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Burn After Reading - Issue #6

Locks, drugs, cakes, fakes, fonts, and more. Try saying that three times fast!
Burn After Reading - Issue #6
By Kristian Glass • Issue #6 • View online
Locks, drugs, cakes, fakes, fonts, and more. Try saying that three times fast!

Assorted
It’s great to see more and more home automation kit on the market. It’s sad to see how much of it is terrible, overly intrusive, or unnecessarily internet-connected. As a homeowner, fortunately, it’s almost entirely my choice. Unfortunately for Lesley Carhart, the building she rents from is forcibly converting everyone to “smart locks”, and she’s written an excellent analysis with insightful questions and considerations and concerns.
Doing illegal things is generally bad and not recommended. But reading about modern techniques can be fascinating! “Dropgangs, or the future of dark markets” describes a modern drug sale and distribution system with low trust requirements, decentralisation, verification procedures, and more - and it feels like it could have been lifted straight from a sci-fi spy novel…
On the subject of “things that are not recommended”, Patisserie Valerie - the business behind my wife’s favourite cakes - have recently had issues with “very significant manipulation of the balance sheet and profit and loss accounts”. YoungFIGuy has a great summary of the Pat Val situation, insights into the work of auditors, and what might be coming next.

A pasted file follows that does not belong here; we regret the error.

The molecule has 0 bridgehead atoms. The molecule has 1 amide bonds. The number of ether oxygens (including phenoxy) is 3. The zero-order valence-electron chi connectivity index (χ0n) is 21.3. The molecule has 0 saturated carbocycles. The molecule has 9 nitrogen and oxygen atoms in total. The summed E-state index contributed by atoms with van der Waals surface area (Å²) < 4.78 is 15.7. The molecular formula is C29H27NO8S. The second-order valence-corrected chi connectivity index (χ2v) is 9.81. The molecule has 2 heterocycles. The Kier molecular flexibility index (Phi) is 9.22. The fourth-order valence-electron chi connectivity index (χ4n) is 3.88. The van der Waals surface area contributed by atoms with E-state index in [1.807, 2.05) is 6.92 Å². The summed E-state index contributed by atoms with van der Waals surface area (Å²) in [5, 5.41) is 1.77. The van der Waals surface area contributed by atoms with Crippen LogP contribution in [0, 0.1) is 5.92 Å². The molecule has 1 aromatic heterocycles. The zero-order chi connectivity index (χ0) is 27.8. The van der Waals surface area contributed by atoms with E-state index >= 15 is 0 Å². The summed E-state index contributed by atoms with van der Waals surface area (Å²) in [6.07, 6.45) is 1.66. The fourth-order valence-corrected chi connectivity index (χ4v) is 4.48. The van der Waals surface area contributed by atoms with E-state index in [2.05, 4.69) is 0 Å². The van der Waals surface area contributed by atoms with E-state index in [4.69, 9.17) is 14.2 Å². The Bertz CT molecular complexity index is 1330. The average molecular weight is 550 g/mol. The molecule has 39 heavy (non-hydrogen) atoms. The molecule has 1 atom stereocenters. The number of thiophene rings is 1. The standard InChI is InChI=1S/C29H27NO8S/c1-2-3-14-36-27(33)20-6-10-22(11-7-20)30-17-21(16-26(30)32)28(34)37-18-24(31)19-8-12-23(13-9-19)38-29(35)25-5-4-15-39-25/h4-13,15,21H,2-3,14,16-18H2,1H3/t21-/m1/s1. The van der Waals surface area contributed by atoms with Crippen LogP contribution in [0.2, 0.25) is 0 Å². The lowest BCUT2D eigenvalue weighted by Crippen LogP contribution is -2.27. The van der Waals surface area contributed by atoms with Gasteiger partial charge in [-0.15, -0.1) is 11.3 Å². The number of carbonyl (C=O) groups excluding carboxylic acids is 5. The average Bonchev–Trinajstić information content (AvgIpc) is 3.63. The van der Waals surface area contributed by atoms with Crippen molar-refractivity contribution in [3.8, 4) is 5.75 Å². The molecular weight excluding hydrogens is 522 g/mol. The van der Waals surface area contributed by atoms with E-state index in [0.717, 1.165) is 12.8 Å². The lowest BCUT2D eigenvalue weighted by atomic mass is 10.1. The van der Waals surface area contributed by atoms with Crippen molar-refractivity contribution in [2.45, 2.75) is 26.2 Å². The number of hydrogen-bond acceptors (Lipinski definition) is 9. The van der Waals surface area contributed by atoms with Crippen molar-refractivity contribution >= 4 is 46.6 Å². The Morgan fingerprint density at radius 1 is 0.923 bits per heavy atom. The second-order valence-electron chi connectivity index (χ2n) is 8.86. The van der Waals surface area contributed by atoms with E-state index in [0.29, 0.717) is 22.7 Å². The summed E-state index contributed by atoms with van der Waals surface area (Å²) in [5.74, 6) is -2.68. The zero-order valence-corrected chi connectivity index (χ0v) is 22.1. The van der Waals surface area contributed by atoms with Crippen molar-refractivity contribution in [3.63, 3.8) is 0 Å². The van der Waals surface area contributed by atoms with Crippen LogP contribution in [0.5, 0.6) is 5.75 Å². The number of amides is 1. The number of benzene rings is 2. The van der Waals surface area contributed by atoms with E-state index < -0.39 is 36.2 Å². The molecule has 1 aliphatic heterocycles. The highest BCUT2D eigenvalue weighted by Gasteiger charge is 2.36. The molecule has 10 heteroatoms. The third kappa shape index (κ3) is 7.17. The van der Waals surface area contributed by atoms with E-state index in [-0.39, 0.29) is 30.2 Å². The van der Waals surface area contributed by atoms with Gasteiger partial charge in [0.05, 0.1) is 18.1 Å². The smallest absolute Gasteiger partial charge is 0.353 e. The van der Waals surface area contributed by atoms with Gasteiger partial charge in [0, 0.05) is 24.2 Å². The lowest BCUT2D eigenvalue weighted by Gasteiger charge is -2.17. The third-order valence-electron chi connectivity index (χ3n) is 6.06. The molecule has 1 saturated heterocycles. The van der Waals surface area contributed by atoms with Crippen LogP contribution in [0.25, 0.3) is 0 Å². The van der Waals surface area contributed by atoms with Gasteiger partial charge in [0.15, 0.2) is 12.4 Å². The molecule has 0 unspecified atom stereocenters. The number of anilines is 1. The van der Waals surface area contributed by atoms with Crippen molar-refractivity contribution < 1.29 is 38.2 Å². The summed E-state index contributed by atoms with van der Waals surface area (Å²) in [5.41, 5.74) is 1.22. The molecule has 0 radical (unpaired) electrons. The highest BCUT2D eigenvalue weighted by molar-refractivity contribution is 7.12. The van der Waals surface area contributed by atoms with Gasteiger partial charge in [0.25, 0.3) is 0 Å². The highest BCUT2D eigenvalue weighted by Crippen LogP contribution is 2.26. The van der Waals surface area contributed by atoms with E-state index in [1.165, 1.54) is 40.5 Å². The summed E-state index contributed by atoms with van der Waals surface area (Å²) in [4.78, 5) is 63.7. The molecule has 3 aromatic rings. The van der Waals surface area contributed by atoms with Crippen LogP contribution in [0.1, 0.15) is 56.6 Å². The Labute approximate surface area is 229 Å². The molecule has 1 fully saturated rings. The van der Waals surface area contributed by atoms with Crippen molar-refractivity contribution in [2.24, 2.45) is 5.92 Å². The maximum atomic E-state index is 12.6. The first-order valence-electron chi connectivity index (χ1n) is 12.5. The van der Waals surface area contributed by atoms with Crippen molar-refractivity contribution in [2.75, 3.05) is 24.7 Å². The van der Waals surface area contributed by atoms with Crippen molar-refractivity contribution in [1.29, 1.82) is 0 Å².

AI-generated synthetic images and videos of humans are technologically fascinating and conceptually rather disturbing - see “deepfakes” for some particularly problematic examples. Kyle MacDonald’s “How to recognize fake AI-generated images” shows examples of some of the latest (published) achievements, and some tell-tale giveaways that still remain - for now…
Tech
I love the micro:bit and I love genetic simulations (I spent hours playing Creatures when I was younger) so Sean Tibor’s fusion of the two - “uorganisms” - was great to discover, and it’s neat he’s putting together an accompanying worksheet and lesson plan for teachers to use it too.
My personal position is that most organisations wanting “High Availability PostgreSQL” should just pay for AWS Aurora because Amazon will probably do it better and/or cheaper than them. Sometimes though, DIY is the best way (even if I think that’s less often than a lot of others do…), and for that, ScaleGrid have a nice explanation and comparison of three popular tools.
So
Thanks for reading! Please give me any and all feedback you may have, whether email, tweets, or the thumbs up (or down!) button at the bottom. As ever, if you think someone else might enjoy this too, then please just forward this on!
Cheers, Kristian
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Kristian Glass

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